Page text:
He is the co-founder of Pavilion Books.

Musical theatre

  • 1967 - Joseph and the Amazing Technicolor Dreamcoat with music by Andrew Lloyd Webber
  • 1970 - Jesus Christ Superstar with music by Andrew Lloyd Webber
  • 1976 - Evita with music by Andrew Lloyd Webber
  • 1983 - Blondel with music by Stephen Oliver
  • 1984 - Chess with music by Benny Andersson and Björn Ulvaeus
  • 1986 - Cricket with music by Andrew Lloyd Webber
  • 1992 - Tycoon
  • 1993 - Beauty and the Beast with lyrics by Howard Ashman and Rice with music by Alan Menken
  • 1996 - Heathcliff with music by John Farrar
  • 1997 - The Lion King with music by Elton John
  • 1997 - King David with music by Alan Menken
  • 2000 - Aida with music by Elton John
  • 2005 - The Likes of Us with music by Andrew Lloyd Webber (written in 1965, but first staged at the Sydmonton Festival on 9 July 2005).
  • 2011 - The Wizard of Oz with music by Andrew Lloyd Webber. To be staged in March 2011 at the London Palladium.

Film and television work

In addition to adaptations of his theatrical productions, Rice has worked on several original film and television projects:

  • 1992 - Aladdin with music by Alan Menken. Completed work begun by Howard Ashman.
  • 1994 - The Lion King with music by Elton John, score by Hans Zimmer.
  • 2000 - The Road to El Dorado with music by Elton John, score by Hans Zimmer and John Powell.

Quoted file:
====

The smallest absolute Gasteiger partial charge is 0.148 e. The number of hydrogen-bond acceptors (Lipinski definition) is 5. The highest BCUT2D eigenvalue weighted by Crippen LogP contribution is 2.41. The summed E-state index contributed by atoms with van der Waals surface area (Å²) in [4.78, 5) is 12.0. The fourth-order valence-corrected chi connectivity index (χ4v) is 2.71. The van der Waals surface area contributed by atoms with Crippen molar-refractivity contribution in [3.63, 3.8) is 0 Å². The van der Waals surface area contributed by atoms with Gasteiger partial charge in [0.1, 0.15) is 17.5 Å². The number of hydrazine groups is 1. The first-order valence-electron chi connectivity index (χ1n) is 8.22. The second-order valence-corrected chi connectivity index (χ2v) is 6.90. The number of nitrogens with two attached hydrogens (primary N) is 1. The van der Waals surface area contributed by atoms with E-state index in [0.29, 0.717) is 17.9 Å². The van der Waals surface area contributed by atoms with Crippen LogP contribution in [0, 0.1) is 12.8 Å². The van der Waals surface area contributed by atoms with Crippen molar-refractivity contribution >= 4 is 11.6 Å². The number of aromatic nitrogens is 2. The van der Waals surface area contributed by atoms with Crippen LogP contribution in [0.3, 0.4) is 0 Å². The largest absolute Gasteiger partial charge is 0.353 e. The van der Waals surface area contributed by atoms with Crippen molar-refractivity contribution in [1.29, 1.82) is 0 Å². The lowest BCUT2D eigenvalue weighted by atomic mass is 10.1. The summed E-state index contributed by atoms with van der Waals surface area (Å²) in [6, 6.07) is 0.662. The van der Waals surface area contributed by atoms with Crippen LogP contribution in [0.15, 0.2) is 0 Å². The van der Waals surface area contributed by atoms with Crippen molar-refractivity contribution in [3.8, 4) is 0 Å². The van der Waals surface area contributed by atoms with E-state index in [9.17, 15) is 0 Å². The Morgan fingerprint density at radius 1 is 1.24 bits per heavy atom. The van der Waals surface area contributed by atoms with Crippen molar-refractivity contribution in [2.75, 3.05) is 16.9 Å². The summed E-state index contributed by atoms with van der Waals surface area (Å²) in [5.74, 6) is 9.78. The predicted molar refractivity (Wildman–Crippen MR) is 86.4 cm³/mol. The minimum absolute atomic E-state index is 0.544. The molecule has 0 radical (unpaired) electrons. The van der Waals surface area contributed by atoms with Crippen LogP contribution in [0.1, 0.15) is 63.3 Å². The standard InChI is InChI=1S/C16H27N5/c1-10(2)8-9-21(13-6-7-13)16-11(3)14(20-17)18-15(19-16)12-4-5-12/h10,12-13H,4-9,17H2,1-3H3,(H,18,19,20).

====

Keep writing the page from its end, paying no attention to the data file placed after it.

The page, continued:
• "The Golden Boy" and "The Fallen Priest", recorded on Freddie Mercury's solo album Barcelona
  • 1981 concept album 1984 composed by Rick Wakeman and inspired by the George Orwell novel of the same title
  • "The Second Time", "The Last One to Leave", "Hot As Sun" and "Falling Down to Earth" on Elaine Paige's 1981 self-titled album
  • " All Time High", the theme tune to the James Bond film, Octopussy, written with John Barry and sung by Rita Coolidge (1983).

Other work

  • Co-produced the 1986 London and 1988 Broadway productions of Chess as a partner in 3 Knights Ltd with Benny Andersson and Bjorn Ulvaeus.
  • Co-produced the 1989 London production of Anything Goes as a partner in Anchorage Productions with Elaine Paige.
  • Co-produced, with Andrew Powell, Elaine Paige's 1981 self-titled album
  • Occasionally appears as a panelist on the BBC Radio 4 panel game Just a Minute.
  • Currently appears as host of the BBC Radio 2 weekly series Tim Rice's American Pie which explores the music and musicians of each state in the USA.
Awards and achievements
Preceded by
Stephen Sondheim
for Sweeney Todd
Drama Desk Award for Outstanding Lyrics
for Evita
Succeeded by
Preceded by
Ronnie Corbett
President of Lord's Taverners
Succeeded by
Leslie Crowther
Retrieved from ""